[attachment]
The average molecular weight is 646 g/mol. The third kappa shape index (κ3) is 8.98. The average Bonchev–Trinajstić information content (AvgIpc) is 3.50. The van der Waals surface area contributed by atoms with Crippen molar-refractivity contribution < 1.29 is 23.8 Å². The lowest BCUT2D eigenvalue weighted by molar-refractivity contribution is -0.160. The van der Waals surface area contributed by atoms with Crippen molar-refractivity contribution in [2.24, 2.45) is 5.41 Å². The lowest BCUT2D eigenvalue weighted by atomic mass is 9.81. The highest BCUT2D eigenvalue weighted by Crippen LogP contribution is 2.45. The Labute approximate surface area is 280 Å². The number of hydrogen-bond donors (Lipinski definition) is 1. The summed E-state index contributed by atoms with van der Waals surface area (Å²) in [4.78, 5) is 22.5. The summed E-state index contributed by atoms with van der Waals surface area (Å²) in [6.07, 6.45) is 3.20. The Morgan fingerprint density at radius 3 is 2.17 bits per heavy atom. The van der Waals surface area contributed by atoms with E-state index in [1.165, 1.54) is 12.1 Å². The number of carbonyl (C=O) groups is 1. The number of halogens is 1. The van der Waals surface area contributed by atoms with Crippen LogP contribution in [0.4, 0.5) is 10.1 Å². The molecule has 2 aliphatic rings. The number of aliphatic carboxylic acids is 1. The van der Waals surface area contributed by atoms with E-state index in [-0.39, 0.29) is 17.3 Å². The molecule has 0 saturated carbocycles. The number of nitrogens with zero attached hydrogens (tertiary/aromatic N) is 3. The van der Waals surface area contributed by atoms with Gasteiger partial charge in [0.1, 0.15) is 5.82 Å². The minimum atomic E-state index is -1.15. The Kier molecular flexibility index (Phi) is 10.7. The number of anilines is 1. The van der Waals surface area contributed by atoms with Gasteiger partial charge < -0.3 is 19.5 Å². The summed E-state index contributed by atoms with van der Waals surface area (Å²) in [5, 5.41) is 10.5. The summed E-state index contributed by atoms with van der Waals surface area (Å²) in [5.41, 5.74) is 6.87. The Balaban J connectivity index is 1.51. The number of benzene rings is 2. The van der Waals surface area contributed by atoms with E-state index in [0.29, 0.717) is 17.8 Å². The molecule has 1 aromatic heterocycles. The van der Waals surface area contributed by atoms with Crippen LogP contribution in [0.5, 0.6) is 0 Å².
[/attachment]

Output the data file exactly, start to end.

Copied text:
The average molecular weight is 646 g/mol. The third kappa shape index (κ3) is 8.98. The average Bonchev–Trinajstić information content (AvgIpc) is 3.50. The van der Waals surface area contributed by atoms with Crippen molar-refractivity contribution < 1.29 is 23.8 Å². The lowest BCUT2D eigenvalue weighted by molar-refractivity contribution is -0.160. The van der Waals surface area contributed by atoms with Crippen molar-refractivity contribution in [2.24, 2.45) is 5.41 Å². The lowest BCUT2D eigenvalue weighted by atomic mass is 9.81. The highest BCUT2D eigenvalue weighted by Crippen LogP contribution is 2.45. The Labute approximate surface area is 280 Å². The number of hydrogen-bond donors (Lipinski definition) is 1. The summed E-state index contributed by atoms with van der Waals surface area (Å²) in [4.78, 5) is 22.5. The summed E-state index contributed by atoms with van der Waals surface area (Å²) in [6.07, 6.45) is 3.20. The Morgan fingerprint density at radius 3 is 2.17 bits per heavy atom. The van der Waals surface area contributed by atoms with E-state index in [1.165, 1.54) is 12.1 Å². The number of carbonyl (C=O) groups is 1. The number of halogens is 1. The van der Waals surface area contributed by atoms with Crippen LogP contribution in [0.4, 0.5) is 10.1 Å². The molecule has 2 aliphatic rings. The number of aliphatic carboxylic acids is 1. The van der Waals surface area contributed by atoms with E-state index in [-0.39, 0.29) is 17.3 Å². The molecule has 0 saturated carbocycles. The number of nitrogens with zero attached hydrogens (tertiary/aromatic N) is 3. The van der Waals surface area contributed by atoms with Gasteiger partial charge in [0.1, 0.15) is 5.82 Å². The minimum atomic E-state index is -1.15. The Kier molecular flexibility index (Phi) is 10.7. The number of anilines is 1. The van der Waals surface area contributed by atoms with Gasteiger partial charge < -0.3 is 19.5 Å². The summed E-state index contributed by atoms with van der Waals surface area (Å²) in [5, 5.41) is 10.5. The summed E-state index contributed by atoms with van der Waals surface area (Å²) in [5.41, 5.74) is 6.87. The Balaban J connectivity index is 1.51. The number of benzene rings is 2. The van der Waals surface area contributed by atoms with E-state index in [0.29, 0.717) is 17.8 Å². The molecule has 1 aromatic heterocycles. The van der Waals surface area contributed by atoms with Crippen LogP contribution in [0.5, 0.6) is 0 Å².